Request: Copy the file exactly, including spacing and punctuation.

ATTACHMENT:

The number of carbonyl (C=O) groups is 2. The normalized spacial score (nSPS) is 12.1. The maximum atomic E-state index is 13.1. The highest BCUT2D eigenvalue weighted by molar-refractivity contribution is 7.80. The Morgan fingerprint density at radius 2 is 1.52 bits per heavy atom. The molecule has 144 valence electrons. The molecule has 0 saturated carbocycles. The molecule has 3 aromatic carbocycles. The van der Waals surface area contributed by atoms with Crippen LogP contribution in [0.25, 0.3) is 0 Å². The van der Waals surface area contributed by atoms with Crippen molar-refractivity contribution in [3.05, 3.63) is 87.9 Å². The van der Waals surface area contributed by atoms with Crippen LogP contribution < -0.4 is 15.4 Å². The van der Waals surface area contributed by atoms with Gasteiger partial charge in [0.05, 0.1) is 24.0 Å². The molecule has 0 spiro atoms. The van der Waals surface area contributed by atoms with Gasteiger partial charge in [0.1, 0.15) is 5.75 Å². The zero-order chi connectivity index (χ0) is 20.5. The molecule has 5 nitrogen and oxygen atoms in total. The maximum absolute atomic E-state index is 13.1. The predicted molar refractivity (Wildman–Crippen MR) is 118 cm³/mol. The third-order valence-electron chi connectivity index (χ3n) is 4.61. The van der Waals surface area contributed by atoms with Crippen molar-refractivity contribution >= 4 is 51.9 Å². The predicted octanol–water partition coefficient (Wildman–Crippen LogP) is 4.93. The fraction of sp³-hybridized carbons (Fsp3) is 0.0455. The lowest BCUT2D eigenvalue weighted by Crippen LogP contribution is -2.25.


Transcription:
The number of carbonyl (C=O) groups is 2. The normalized spacial score (nSPS) is 12.1. The maximum atomic E-state index is 13.1. The highest BCUT2D eigenvalue weighted by molar-refractivity contribution is 7.80. The Morgan fingerprint density at radius 2 is 1.52 bits per heavy atom. The molecule has 144 valence electrons. The molecule has 0 saturated carbocycles. The molecule has 3 aromatic carbocycles. The van der Waals surface area contributed by atoms with Crippen LogP contribution in [0.25, 0.3) is 0 Å². The van der Waals surface area contributed by atoms with Crippen molar-refractivity contribution in [3.05, 3.63) is 87.9 Å². The van der Waals surface area contributed by atoms with Crippen LogP contribution < -0.4 is 15.4 Å². The van der Waals surface area contributed by atoms with Gasteiger partial charge in [0.05, 0.1) is 24.0 Å². The molecule has 0 spiro atoms. The van der Waals surface area contributed by atoms with Gasteiger partial charge in [0.1, 0.15) is 5.75 Å². The zero-order chi connectivity index (χ0) is 20.5. The molecule has 5 nitrogen and oxygen atoms in total. The maximum absolute atomic E-state index is 13.1. The predicted molar refractivity (Wildman–Crippen MR) is 118 cm³/mol. The third-order valence-electron chi connectivity index (χ3n) is 4.61. The van der Waals surface area contributed by atoms with Crippen molar-refractivity contribution >= 4 is 51.9 Å². The predicted octanol–water partition coefficient (Wildman–Crippen LogP) is 4.93. The fraction of sp³-hybridized carbons (Fsp3) is 0.0455. The lowest BCUT2D eigenvalue weighted by Crippen LogP contribution is -2.25.